Saturday, February 4, 2017

Does Depression Cause Weight Loss

Depression and Weight Loss

A depression brings a number of effects and symptoms. An influence on weight can be one, or weight gain. But is it not also possible that weight loss leads to depression? Finally, what is the link between eating disorders and depression?
Let us try to take stock.

Causes of unintended and uncontrolled weight loss

This is a weight loss that is not the result of dieting or anorexia nervosa and weight loss of about 10-15% of the original weight.

Dietary causes (changes in diet, malnutrition)

Psychological causes (significant stress, depression resulting from traumatic shock, isolation)

Drugs, alcohol, tobacco

Infections or diseases (metabolic, neurological, cancer or chronic diseases).

Good to know: Depression can sometimes coexist with a physical illness.

Weight loss as a symptom of depression

The diagnosis of depression is made through a series of symptoms: practitioners look for persistent signs that can signal depression. Weight loss is one of those signs. Indeed, the depressed person, losing all interest in food, any pleasure relationship to make to eat or eat, can begin to lose weight.

Thus, weight loss is related to depression in particular by an appetite disorder induced by the lack of interest that is often recognized in depressed people. Sometimes these people do not realize the fact that they are never hungry and do not eat.

Good to know: the reverse is also true: depression can create a need to fill a void and therefore an important food intake, leading to weight gain.

Relationship between depression and anorexia nervosa

We talk about mental anorexia for people controlling their dietary intake in order to induce weight loss to reconcile a fantasy image of their body.

This eating disorder can be caused by psychological causes, such as depression, but it is not yet clear whether anorexia leads to depression or vice versa. In any case, it is clear that self-esteem and perfectionism can be linked to depression. These are characteristics related to eating disorders.

Good to know: it is the same for bulimia. This eating disorder does not necessarily cause weight loss, but it can be seen that a pre-existing depressive state may be responsible for this.

Influence of weight loss on depression

Obese people

The University College of London has shown in a study published in 2014 that overweight people who have lost weight are 52% more likely to be depressed than those who have not lost weight.

They linked this conclusion to the fact that the hopes and the efforts put into the weight loss are often disappointed: if indeed the health is much better, the problems existing elsewhere (family, emotional ...) are found there Not miraculously settled. Hence a difficult life transition after a period of trying regime. Transition that all do not operate successfully and that can bring a depressed mood more easily.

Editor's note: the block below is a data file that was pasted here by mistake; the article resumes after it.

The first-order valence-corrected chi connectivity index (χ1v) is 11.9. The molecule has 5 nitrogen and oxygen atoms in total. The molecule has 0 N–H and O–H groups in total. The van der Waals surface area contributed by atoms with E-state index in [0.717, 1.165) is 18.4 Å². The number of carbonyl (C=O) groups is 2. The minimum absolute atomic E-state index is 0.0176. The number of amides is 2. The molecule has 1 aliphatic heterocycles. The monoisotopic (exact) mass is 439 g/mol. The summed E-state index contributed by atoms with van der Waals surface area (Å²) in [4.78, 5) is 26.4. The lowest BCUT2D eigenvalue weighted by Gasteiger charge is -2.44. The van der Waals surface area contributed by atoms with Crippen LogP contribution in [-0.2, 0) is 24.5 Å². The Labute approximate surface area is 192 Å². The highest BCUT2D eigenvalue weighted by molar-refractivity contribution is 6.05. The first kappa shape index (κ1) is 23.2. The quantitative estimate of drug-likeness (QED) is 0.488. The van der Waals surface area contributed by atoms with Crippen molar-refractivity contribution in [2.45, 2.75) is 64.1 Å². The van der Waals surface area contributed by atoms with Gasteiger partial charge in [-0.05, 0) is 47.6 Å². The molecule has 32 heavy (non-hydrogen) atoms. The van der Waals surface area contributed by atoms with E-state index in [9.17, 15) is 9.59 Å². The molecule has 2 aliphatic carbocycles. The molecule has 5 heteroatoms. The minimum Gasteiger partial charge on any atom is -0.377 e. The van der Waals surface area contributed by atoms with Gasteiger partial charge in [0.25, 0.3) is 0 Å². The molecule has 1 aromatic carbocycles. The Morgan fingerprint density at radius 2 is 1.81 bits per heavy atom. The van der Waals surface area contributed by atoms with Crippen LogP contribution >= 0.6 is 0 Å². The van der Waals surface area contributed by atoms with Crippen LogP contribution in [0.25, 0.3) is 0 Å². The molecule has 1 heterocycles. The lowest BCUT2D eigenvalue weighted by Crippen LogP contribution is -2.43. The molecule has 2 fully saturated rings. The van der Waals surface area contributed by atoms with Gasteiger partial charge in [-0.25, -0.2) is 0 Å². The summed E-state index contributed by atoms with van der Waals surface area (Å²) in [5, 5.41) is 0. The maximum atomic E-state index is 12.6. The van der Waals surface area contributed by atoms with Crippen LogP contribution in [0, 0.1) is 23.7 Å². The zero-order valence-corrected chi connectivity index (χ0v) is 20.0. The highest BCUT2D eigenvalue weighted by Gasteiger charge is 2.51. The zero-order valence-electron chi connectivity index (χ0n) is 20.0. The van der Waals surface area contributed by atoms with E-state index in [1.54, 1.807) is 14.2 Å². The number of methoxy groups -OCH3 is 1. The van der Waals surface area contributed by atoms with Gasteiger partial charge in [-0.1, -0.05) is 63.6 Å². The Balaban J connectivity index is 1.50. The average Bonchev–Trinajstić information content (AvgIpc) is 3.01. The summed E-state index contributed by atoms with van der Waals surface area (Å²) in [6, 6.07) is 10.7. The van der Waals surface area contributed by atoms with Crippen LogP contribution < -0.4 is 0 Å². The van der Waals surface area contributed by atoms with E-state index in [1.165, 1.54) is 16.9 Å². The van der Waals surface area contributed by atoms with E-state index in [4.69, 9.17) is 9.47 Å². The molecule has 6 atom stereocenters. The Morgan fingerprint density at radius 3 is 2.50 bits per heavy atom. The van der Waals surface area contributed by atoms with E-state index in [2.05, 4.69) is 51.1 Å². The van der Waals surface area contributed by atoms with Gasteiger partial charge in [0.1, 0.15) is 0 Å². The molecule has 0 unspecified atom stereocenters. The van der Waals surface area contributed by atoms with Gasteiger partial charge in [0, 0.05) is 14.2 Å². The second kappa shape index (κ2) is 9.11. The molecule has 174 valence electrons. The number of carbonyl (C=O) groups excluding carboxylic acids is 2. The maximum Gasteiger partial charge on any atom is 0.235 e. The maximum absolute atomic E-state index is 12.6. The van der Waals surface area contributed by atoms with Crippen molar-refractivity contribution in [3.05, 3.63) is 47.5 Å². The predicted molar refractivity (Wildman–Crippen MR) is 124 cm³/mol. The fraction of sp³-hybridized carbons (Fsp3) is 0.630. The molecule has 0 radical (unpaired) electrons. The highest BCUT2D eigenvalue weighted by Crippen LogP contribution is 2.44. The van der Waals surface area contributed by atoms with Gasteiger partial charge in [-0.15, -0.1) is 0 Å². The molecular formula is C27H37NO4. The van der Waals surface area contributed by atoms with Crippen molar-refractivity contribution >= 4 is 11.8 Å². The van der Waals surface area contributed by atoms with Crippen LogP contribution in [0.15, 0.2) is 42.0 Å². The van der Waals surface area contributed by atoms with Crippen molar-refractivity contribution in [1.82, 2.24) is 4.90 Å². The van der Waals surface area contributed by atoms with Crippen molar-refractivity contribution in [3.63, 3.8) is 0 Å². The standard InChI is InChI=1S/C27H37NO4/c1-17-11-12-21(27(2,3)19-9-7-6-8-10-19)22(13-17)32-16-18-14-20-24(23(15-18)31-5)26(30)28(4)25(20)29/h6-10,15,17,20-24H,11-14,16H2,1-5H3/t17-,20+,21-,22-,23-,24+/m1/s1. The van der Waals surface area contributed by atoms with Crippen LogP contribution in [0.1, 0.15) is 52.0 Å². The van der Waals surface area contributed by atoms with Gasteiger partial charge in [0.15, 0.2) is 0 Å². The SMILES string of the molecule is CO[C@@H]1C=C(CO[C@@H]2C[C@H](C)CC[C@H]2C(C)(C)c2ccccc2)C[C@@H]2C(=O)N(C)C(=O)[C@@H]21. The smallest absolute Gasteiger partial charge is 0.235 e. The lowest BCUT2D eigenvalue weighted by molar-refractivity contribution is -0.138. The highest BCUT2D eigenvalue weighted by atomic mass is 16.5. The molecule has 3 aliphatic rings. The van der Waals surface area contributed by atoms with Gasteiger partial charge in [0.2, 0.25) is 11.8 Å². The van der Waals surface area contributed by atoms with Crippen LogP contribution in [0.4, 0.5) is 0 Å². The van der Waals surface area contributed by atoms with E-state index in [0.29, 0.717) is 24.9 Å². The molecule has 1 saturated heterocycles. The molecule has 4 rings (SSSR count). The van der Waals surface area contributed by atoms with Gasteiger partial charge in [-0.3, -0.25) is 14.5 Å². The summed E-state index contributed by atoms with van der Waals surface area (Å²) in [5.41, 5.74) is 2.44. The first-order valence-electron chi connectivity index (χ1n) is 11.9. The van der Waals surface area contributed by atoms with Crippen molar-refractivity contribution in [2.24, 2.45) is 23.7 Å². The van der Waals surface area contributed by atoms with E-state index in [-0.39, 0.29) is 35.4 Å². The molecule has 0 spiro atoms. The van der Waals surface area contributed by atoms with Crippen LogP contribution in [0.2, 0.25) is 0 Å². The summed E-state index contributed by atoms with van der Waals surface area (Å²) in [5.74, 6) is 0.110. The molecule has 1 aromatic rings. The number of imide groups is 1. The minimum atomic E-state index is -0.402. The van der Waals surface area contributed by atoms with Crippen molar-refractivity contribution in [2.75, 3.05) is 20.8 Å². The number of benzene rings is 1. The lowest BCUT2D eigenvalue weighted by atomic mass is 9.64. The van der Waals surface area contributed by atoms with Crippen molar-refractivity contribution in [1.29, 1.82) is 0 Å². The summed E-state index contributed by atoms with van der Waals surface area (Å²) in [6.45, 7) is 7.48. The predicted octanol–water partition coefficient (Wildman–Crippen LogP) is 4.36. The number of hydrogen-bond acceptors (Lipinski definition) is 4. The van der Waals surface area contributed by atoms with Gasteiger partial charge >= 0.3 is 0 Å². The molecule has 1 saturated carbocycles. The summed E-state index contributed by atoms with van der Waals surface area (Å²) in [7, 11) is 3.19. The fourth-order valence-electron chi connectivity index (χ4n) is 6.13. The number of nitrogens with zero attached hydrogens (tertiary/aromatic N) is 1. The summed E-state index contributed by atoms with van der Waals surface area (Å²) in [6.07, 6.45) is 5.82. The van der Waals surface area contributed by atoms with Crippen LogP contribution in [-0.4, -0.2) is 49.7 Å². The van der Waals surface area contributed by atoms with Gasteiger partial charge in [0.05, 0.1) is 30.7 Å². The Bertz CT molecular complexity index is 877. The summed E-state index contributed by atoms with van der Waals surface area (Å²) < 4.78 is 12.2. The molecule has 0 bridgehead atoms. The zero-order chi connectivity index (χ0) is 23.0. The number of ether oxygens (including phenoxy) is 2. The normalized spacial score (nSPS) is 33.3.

Other studies have also shown that obese people were at greater risk for depression (Clinical Psychology: Science & Practice, 2008).

In case of nutritional deficiencies

Attention also to the various nutritional deficiencies that one may encounter. Whether it is following a dieting or more simply following a bad diet.
They will not systematically lead to weight loss but, on the other hand, they can lead to depression, combined with other factors (Journal Natural Clinical Nutrition, 2013 - Encyclopedia of Natural Medicine):
  • B vitamin deficiency
  • Vitamin D deficiency
  • Omega-3 fatty acid deficiency
  • Nutrient and mineral deficiencies: zinc, folate, chromium, iron, iodine ...
  • Deficiency in amino acids and in particular in tryptophan, precursor of the serotonin involved in the regulation of the mood.

Note: iodine contributes to the proper functioning of the thyroid. Hypothyroidism can lead to depression, but it is not caused by iodine deficiency resulting from poor dietary intake.

Two-way relationship between depression and weight loss

Thus, there is a link between depression and weight loss, but it seems ultimately to be two-way: if depression often causes an effect on appetite and therefore weight loss (psychological problems are responsible for about 15 % Of the weight loss encountered in the clinic), it is not ruled out that weight loss, or its causes, can lead to depression.

Moreover, if they are not yet clearly explained, depression is also related to the eating disorders of anorexia and bulimia. These can also lead to weight loss.


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